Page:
FIG. 1 is an end elevational view of a large pipe having mounted thereon pre-positioning or gauging equipment according to one form of the present invention;

FIG. 2 is a side elevational view of a portion of the pipe showing the equipment of FIG. 1 plus an adjusting gauge which may be used to pro-position the bed or gauging equipment proper;

FIG. 3 is an enlarged fragmentary detail view showing one of the precision gauging elements on the pre-positionable bed equipment;

FIG. 4 is an end view with the pipe shown in section, showing the track system that guides the operating equipment installed and ready for a welding operation;

FiG. 5 is a fragmentary sectional view taken substantially along the line 55 of FIG. 4, showing in outline an operating welding carriage in addition to the elements illustrated in FIG. 4;

FIG. 6 is a fragmentary sectional view with parts broken away, taken substantially along the line 66 of FIG. 5, showing the relationship between the guide track and the pre-positioning gauge elements of the mounting bed.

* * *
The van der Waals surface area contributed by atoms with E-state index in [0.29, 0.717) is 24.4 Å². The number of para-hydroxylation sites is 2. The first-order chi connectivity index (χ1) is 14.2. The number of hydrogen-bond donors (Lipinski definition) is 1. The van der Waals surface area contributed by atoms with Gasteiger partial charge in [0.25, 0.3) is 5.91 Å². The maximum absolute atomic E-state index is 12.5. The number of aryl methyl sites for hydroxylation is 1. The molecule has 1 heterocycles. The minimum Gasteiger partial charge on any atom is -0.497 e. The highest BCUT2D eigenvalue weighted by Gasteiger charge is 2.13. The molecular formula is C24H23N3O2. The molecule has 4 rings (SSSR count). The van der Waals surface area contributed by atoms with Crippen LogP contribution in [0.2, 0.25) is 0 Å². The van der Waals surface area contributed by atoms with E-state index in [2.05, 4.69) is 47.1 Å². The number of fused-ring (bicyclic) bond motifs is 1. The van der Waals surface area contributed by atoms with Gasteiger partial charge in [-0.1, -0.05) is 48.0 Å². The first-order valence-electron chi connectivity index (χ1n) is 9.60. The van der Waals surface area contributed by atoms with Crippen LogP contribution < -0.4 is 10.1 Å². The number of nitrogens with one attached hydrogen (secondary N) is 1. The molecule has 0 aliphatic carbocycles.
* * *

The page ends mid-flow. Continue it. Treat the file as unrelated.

Referring first to FIG. 1, there is shown a typical pipe section 11 in end elevation, on which is mounted a split band or ring 13 having precise gauging blocks or elements 15. Three gauging blocks are used to establish the plane parallel to the end of the pipe (and substantially perpendicular to its axis). They are preferably spherical balls suitably supported. As shown herein the gauging blocks 15 (see FIG. 3) are mounted on slide blocks 16 which fit into dovetail grooves 17 in blocks 18 welded or otherwise secured to the bed ring 13 so that they can be adjusted independently of said ring. The latter preferably consists of a thin steel band that is tightened on the pipe wall by any suitable means such as a turnbuckle 23 FIG. 1. Instead of the turnbuckle, a quick release toggle or cam type tightener of well known type may be employed. Any suitable holding means may be used that will apply sufficient pressure between the band and pipe to keep the bed or ring from shifting under the normal impacts to be expected when the track apparatus is installed about the pipe.